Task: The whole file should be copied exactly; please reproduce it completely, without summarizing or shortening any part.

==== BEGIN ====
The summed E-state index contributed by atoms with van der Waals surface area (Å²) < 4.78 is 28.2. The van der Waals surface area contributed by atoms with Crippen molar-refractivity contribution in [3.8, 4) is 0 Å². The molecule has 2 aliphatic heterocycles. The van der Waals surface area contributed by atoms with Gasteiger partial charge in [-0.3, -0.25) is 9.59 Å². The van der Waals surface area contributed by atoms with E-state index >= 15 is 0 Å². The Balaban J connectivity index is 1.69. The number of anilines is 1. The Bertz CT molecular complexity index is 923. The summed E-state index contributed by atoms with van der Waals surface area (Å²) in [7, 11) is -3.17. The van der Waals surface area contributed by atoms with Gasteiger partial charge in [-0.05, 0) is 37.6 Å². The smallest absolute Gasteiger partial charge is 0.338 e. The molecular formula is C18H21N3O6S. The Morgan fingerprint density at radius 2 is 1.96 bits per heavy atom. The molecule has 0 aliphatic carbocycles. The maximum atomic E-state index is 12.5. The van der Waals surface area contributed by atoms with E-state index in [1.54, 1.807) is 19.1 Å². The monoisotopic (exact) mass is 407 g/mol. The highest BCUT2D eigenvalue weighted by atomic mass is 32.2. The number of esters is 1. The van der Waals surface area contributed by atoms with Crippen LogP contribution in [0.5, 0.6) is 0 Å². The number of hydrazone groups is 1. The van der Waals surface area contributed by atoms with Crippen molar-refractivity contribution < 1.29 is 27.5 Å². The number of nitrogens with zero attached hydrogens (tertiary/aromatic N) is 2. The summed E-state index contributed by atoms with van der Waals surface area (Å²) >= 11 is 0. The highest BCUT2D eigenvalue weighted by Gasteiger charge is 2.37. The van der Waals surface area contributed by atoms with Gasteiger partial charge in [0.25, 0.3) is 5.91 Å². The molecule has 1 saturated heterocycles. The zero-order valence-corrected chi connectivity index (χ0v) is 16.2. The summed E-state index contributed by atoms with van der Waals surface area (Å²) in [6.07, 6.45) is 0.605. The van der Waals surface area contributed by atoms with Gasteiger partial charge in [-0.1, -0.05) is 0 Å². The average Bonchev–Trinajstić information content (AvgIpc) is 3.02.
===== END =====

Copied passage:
The summed E-state index contributed by atoms with van der Waals surface area (Å²) < 4.78 is 28.2. The van der Waals surface area contributed by atoms with Crippen molar-refractivity contribution in [3.8, 4) is 0 Å². The molecule has 2 aliphatic heterocycles. The van der Waals surface area contributed by atoms with Gasteiger partial charge in [-0.3, -0.25) is 9.59 Å². The van der Waals surface area contributed by atoms with E-state index >= 15 is 0 Å². The Balaban J connectivity index is 1.69. The number of anilines is 1. The Bertz CT molecular complexity index is 923. The summed E-state index contributed by atoms with van der Waals surface area (Å²) in [7, 11) is -3.17. The van der Waals surface area contributed by atoms with Gasteiger partial charge in [-0.05, 0) is 37.6 Å². The smallest absolute Gasteiger partial charge is 0.338 e. The molecular formula is C18H21N3O6S. The Morgan fingerprint density at radius 2 is 1.96 bits per heavy atom. The molecule has 0 aliphatic carbocycles. The maximum atomic E-state index is 12.5. The van der Waals surface area contributed by atoms with E-state index in [1.54, 1.807) is 19.1 Å². The monoisotopic (exact) mass is 407 g/mol. The highest BCUT2D eigenvalue weighted by atomic mass is 32.2. The number of esters is 1. The van der Waals surface area contributed by atoms with Crippen LogP contribution in [0.5, 0.6) is 0 Å². The number of hydrazone groups is 1. The van der Waals surface area contributed by atoms with Crippen molar-refractivity contribution < 1.29 is 27.5 Å². The number of nitrogens with zero attached hydrogens (tertiary/aromatic N) is 2. The summed E-state index contributed by atoms with van der Waals surface area (Å²) >= 11 is 0. The highest BCUT2D eigenvalue weighted by Gasteiger charge is 2.37. The van der Waals surface area contributed by atoms with Gasteiger partial charge in [0.25, 0.3) is 5.91 Å². The molecule has 1 saturated heterocycles. The zero-order valence-corrected chi connectivity index (χ0v) is 16.2. The summed E-state index contributed by atoms with van der Waals surface area (Å²) in [6.07, 6.45) is 0.605. The van der Waals surface area contributed by atoms with Gasteiger partial charge in [-0.1, -0.05) is 0 Å². The average Bonchev–Trinajstić information content (AvgIpc) is 3.02.